Published: 14:51, June 13, 2024
PDF View
Interpreting art in a different light
By Zhao Xu
A portrait of Emperor Yongzheng of the Qing Dynasty, tentatively attributed to Italian Jesuit missionary painter Giuseppe Castiglione (1688-1766). (PROVIDED TO CHINA DAILY)

"One must try to forget what one has already learned, and open up fully to new (artistic) influences and techniques, in order to come up with works that appeal to the cultural sensibilities of his new audience," wrote French Jesuit painter and missionary Jean Denis Attiret (1702-1768) in his diary during his stay in Beijing, which lasted from 1739 until his death in 1768 at the age of 66.

There, in the capital of the Qing Dynasty, Attiret painted inside the Forbidden City, the vast imperial palace that today houses most of his works under the name of the Palace Museum. And the words Attiret, whose Chinese name Wang Zhicheng denotes sincerity and earnestness, had put down were probably meant as much for himself as for his fellow Western artists who had willingly entered the service of the Qing emperors.

"For one thing, their royal Chinese patrons — like all other Chinese at the time — found shadows on the face highly disagreeable. So that had to go, or at least had to be greatly adjusted, " says Yang Zewen, curator of an ongoing exhibition at the Suzhou Museum that focuses on portraiture from China's Ming (1368-1644) and Qing (1644-1911) dynasties.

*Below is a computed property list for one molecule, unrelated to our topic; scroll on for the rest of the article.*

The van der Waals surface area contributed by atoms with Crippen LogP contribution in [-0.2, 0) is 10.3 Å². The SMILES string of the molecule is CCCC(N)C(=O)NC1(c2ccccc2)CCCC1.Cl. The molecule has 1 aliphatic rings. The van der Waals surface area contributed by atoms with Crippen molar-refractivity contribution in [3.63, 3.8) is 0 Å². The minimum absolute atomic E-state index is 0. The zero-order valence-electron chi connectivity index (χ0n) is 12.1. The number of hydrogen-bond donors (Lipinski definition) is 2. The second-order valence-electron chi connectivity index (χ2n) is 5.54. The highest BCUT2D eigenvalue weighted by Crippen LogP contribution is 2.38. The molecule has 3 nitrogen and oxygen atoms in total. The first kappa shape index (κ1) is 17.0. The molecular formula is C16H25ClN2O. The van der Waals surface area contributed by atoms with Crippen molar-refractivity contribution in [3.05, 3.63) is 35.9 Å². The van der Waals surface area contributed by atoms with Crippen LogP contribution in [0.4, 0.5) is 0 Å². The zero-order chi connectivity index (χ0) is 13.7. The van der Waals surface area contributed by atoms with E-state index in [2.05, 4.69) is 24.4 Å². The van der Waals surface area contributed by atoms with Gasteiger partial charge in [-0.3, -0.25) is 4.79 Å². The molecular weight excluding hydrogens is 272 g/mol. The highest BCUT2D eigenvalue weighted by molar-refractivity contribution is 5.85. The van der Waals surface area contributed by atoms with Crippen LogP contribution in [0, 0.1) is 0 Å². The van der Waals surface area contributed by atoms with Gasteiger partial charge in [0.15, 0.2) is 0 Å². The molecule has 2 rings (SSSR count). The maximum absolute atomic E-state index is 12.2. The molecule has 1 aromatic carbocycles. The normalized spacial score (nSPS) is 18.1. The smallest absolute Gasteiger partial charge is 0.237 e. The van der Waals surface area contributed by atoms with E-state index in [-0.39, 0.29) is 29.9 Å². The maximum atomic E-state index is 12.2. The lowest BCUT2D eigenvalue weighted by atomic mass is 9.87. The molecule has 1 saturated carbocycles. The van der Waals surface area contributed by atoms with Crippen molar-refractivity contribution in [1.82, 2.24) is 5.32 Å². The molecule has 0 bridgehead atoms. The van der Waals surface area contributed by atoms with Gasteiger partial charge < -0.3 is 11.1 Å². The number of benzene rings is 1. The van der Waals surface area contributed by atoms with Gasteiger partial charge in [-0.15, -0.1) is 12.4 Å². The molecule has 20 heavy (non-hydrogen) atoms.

READ MORE: Exhibition expounds on 'vision and verse' in Chinese art

Yang is standing right in front of a portrait of Emperor Yongzheng (1678-1735), whose father Emperor Kangxi, considered the greatest Qing ruler, harbored a passionate interest toward Western painting, which directly facilitated the arrival in China of many missionary artists.

Flanked by two portraits of his royal consorts — one of them the mother of his successor Emperor Qianlong, Yongzheng appears in the painting, done with traditional Chinese colored ink on silk, as a rather benign-looking character with a sense of aplomb. His facial features are delicately rendered, with light shading on the nasal wings and toward the back of his face.

"One gets the feeling that whoever had painted this was fully aware of the element of light, and by extension, shadow, in portraiture," Yang says. "Yet the same person must be equally aware of the Chinese aesthetics as not to upset it.

"While many Western paintings indicated strongly at a single light source through the dramatic interplay between light and shadow, the missionary artists, in their attempt to reconcile two artistic traditions, had made their works appear as if they had been painted in open light, which readily deleted all darkness."

Interestingly, one Western ruler who also insisted that no shadow came across her face is Elizabeth I, the powerful, long-reigning Queen of England from the 16th century. Elizabeth oversaw the creation of many of her likenesses by artist Nicholas Hilliard that look a bit flat, a deliberate decision for the monarch who probably thought naturalistic representation was not entirely helpful in the projection of power and symbolism.

A rubbing of a likeness of celebrated Qing-dynasty painter Wang Hui, done by his portraitist friend Yu Zhiding upon Wang's departure from Beijing. (PROVIDED TO CHINA DAILY)